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Recently, I am installing the PC^2 on my Ubuntu14.04LTS to make up our university's ACM-ICPC Contest environment. But when I run the shell file "pc2server", the system gives me an error alert which is

pc2server: 27: pc2server: Syntax error: "&" unexpected

So I check the file pc2server and find the line 27. I found that the code is

java -d64 -version |& grep -q "Error" && JAVA32=1

I know what syntax | and & means, but what I only just want to know is that what syntax |& means.

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  • What has become of the good tradition of reading the fine manual?
    – Jens
    Mar 11, 2016 at 13:50

3 Answers 3

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From the bash man page:

Pipelines

A pipeline is a sequence of one or more commands separated by one of the control operators | or |&. The format for a pipeline is:

[time [-p]] [ ! ] command [ [|│|&] command2 ... ]

The standard output of command is connected via a pipe to the standard input of command2. This connection is performed before any redirections specified by the command (see REDIRECTION below). If |& is used, the standard error of command is connected to command2’s standard input through the pipe; it is shorthand for 2>&1 |. This implicit redirection of the standard error is performed after any redirections specified by the command.

Check your hash-bang line. Plain sh doesn't support |&.

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  • Thanks a lot, but now I find that if I delete the & or replace the |& to the 2>&1 |, the shell code will be right. Why? Mar 11, 2016 at 5:31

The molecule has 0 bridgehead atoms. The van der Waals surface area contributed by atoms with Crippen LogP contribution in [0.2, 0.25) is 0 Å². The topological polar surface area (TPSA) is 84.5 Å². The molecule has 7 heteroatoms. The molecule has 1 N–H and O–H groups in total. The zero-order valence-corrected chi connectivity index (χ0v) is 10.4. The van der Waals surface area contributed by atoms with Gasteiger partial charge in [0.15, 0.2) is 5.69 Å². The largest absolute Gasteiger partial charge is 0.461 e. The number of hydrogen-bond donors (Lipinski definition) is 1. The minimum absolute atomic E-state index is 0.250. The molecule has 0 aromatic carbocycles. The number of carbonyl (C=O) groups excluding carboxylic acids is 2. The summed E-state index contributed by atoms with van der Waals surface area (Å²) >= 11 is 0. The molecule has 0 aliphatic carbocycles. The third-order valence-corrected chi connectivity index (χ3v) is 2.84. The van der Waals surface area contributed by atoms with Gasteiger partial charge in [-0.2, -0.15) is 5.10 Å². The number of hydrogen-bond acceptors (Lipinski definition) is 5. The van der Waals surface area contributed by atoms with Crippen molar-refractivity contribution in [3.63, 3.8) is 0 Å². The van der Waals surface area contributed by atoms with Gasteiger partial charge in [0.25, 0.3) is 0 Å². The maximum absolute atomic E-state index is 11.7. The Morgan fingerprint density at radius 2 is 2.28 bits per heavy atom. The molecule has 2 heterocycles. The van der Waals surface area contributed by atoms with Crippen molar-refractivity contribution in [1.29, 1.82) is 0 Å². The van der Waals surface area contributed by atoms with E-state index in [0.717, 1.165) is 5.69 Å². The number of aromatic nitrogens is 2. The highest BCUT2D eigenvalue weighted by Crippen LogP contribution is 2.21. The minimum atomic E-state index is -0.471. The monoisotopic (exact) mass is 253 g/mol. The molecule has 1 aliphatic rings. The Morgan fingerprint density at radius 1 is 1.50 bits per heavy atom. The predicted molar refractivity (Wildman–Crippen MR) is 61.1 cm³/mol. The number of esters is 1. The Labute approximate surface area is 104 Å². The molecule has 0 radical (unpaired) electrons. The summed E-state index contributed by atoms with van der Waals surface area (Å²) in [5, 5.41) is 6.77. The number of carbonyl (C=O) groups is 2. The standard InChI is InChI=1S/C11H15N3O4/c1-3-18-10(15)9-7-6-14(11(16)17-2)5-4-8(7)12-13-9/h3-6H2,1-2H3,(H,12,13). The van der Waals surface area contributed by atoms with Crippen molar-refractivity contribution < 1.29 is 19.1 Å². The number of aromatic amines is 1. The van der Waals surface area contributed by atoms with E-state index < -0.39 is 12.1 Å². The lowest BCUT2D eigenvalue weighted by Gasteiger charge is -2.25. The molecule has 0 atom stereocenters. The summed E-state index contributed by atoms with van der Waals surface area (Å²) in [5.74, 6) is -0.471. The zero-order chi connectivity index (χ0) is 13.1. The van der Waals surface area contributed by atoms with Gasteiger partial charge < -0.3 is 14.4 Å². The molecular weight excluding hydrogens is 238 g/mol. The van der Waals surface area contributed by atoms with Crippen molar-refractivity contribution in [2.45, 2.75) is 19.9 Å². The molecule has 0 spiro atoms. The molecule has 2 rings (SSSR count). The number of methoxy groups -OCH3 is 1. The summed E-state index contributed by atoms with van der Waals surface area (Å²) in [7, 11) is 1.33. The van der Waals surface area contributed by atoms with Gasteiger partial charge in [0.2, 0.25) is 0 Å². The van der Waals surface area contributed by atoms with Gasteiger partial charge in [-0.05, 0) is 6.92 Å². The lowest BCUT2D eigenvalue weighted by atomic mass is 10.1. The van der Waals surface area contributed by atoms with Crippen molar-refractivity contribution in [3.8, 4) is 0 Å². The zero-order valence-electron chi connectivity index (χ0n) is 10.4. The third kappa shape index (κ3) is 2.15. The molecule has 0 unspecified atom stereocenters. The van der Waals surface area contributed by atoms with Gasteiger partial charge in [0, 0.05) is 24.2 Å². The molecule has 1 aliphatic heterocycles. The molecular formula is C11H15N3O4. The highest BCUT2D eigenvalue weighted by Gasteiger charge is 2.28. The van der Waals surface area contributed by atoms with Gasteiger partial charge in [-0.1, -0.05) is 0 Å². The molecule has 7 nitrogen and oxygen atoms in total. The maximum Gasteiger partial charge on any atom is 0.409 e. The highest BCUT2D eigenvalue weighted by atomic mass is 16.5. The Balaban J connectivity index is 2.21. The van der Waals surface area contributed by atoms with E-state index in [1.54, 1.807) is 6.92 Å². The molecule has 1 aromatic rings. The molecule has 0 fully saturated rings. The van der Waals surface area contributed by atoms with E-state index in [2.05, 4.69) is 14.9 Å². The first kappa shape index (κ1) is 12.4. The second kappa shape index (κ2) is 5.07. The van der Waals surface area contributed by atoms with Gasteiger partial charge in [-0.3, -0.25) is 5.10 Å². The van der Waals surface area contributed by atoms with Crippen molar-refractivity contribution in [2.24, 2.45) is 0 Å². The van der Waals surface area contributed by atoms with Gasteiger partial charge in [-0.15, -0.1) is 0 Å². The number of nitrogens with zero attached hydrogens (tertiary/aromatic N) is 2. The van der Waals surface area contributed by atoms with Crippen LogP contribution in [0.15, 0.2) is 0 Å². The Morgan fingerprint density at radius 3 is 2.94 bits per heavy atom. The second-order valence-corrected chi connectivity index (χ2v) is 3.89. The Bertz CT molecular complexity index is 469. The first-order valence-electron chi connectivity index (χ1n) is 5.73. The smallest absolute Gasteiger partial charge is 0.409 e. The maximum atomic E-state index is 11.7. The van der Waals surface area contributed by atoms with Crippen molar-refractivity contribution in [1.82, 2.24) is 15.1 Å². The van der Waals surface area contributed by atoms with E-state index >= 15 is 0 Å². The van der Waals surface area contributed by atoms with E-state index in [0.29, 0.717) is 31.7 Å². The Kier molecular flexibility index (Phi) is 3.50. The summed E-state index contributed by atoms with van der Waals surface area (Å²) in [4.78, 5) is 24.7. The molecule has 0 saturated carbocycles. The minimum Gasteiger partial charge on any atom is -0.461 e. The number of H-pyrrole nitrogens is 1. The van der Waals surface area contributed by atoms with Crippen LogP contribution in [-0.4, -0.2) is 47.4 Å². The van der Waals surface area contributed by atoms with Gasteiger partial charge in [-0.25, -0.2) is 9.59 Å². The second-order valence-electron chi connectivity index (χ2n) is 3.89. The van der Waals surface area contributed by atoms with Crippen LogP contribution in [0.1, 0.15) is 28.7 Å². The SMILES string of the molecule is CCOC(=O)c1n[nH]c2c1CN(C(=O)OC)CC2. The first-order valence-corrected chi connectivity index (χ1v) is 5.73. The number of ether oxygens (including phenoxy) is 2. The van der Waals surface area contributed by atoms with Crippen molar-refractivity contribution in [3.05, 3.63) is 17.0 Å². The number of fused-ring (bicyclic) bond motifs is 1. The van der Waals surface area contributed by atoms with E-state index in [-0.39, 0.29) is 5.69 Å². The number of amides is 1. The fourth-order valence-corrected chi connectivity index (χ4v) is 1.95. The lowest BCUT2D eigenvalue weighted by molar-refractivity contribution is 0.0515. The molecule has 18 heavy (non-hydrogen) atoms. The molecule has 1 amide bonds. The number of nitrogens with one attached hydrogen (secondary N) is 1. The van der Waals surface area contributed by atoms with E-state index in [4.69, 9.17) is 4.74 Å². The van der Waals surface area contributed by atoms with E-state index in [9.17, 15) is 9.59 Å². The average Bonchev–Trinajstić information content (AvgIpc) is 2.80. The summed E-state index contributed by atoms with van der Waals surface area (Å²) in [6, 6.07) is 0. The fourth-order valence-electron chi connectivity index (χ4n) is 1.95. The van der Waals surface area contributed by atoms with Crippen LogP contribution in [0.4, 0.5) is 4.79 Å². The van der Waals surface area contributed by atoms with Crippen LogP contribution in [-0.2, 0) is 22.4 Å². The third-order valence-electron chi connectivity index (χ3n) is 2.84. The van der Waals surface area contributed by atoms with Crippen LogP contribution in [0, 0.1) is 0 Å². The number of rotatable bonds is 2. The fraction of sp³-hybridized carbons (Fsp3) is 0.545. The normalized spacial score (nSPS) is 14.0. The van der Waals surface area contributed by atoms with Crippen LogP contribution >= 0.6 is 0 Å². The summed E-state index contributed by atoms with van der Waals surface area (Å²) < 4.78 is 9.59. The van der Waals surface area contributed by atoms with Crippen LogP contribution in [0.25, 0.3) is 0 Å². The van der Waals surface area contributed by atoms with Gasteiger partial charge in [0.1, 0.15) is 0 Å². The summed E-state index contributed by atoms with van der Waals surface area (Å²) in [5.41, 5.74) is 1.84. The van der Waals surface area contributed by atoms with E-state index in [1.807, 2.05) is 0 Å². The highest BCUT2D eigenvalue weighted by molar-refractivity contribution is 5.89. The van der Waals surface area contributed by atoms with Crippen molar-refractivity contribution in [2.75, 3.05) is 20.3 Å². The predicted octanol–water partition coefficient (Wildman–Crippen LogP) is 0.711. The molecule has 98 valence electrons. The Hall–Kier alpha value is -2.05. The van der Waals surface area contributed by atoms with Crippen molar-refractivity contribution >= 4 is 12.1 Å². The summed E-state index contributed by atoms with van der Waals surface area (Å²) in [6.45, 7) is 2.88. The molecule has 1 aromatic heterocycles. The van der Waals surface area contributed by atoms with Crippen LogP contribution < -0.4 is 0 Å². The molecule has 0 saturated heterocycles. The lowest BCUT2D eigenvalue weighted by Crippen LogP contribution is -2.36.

• What shell does the script use? It must be one that doesn't support |&. Mar 11, 2016 at 12:01
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    It is the Bourne shell. The PC^2 system pc2.ecs.csus.edu is developed by California State University and I think maybe they would not make mistakes. Mar 11, 2016 at 13:26
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    What is the hash-bang line: #!/bin/sh? #!/bin/bash? Other? Plain sh doesn't support |&. Mar 11, 2016 at 13:38
  • The hash-bang line is #!/bin/sh. (sh is the Bourne shell,bash is the Bourne again shell). I think I got it, thanks a lot! Mar 11, 2016 at 13:41
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Please check answer of John. Here I am adding example for detail understating.

# cat /tmp/test1
cat: /tmp/test1: No such file or directory
# cat /tmp/test1 2> /dev/null | grep "No such file or directory"
# cat /tmp/test1 2> /dev/null |& grep "No such file or directory"
cat: /tmp/test1: No such file or directory

First command returns error as file does not exist (stderr output from command).

Second command do not return any output as stderr of cat command is redirect /dev/null, so grep command do not get stderr of cat command through pipe.

Third command returns output even stderr of cat command is redirected to /dev/null because of pipe with ampersand (|&). It connects stdout and stderr of command1 to command2’s stdin; The implicit redirection of the standard error is performed after any redirections specified by the command.

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I would like to commend the third example given by Nils:

#cat /tmp/test1 2> /dev/null |& grep "No such file or directory"
cat: /tmp/test1: No such file or directory

|& is shorthand for 2>&1 | as John Kugelman mentioned above, so stderr (the descriptor 2) of the command cat /tmp/test1 is redirected to the pipe |, not the /dev/null no longer, thus grep can receive the output of stderr but /dev/null cannot.

Another example explaining that:

bash-4.2$ cat /tmp/test1 2> a.txt 2> b.txt
bash-4.2$ cat a.txt 
bash-4.2$ cat b.txt
cat: /tmp/test1: No such file or directory

The output is because the second redirection statement 2> a.txt overrides the first statement 2> a.txt.

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